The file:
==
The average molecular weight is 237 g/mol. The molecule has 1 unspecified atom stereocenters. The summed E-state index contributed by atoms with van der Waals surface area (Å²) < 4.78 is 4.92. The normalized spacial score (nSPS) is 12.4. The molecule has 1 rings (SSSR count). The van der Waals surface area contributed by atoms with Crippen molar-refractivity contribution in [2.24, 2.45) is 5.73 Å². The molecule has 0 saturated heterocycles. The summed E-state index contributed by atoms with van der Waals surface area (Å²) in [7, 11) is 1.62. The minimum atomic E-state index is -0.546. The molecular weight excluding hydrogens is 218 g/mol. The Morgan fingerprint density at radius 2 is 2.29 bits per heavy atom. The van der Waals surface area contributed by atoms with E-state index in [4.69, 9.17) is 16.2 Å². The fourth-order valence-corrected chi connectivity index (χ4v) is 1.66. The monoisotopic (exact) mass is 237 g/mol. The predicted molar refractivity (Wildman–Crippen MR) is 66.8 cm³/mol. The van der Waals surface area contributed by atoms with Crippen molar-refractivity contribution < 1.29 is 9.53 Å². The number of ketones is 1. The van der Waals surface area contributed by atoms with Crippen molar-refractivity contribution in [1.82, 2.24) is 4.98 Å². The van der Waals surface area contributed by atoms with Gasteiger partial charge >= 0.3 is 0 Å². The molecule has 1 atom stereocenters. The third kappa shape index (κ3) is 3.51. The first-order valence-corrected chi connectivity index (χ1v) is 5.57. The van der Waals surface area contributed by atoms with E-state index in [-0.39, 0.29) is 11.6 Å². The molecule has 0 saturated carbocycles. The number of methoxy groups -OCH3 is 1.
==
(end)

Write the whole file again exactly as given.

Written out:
The average molecular weight is 237 g/mol. The molecule has 1 unspecified atom stereocenters. The summed E-state index contributed by atoms with van der Waals surface area (Å²) < 4.78 is 4.92. The normalized spacial score (nSPS) is 12.4. The molecule has 1 rings (SSSR count). The van der Waals surface area contributed by atoms with Crippen molar-refractivity contribution in [2.24, 2.45) is 5.73 Å². The molecule has 0 saturated heterocycles. The summed E-state index contributed by atoms with van der Waals surface area (Å²) in [7, 11) is 1.62. The minimum atomic E-state index is -0.546. The molecular weight excluding hydrogens is 218 g/mol. The Morgan fingerprint density at radius 2 is 2.29 bits per heavy atom. The van der Waals surface area contributed by atoms with E-state index in [4.69, 9.17) is 16.2 Å². The fourth-order valence-corrected chi connectivity index (χ4v) is 1.66. The monoisotopic (exact) mass is 237 g/mol. The predicted molar refractivity (Wildman–Crippen MR) is 66.8 cm³/mol. The van der Waals surface area contributed by atoms with Crippen molar-refractivity contribution < 1.29 is 9.53 Å². The number of ketones is 1. The van der Waals surface area contributed by atoms with Crippen molar-refractivity contribution in [1.82, 2.24) is 4.98 Å². The van der Waals surface area contributed by atoms with Gasteiger partial charge >= 0.3 is 0 Å². The molecule has 1 atom stereocenters. The third kappa shape index (κ3) is 3.51. The first-order valence-corrected chi connectivity index (χ1v) is 5.57. The van der Waals surface area contributed by atoms with E-state index in [-0.39, 0.29) is 11.6 Å². The molecule has 0 saturated carbocycles. The number of methoxy groups -OCH3 is 1.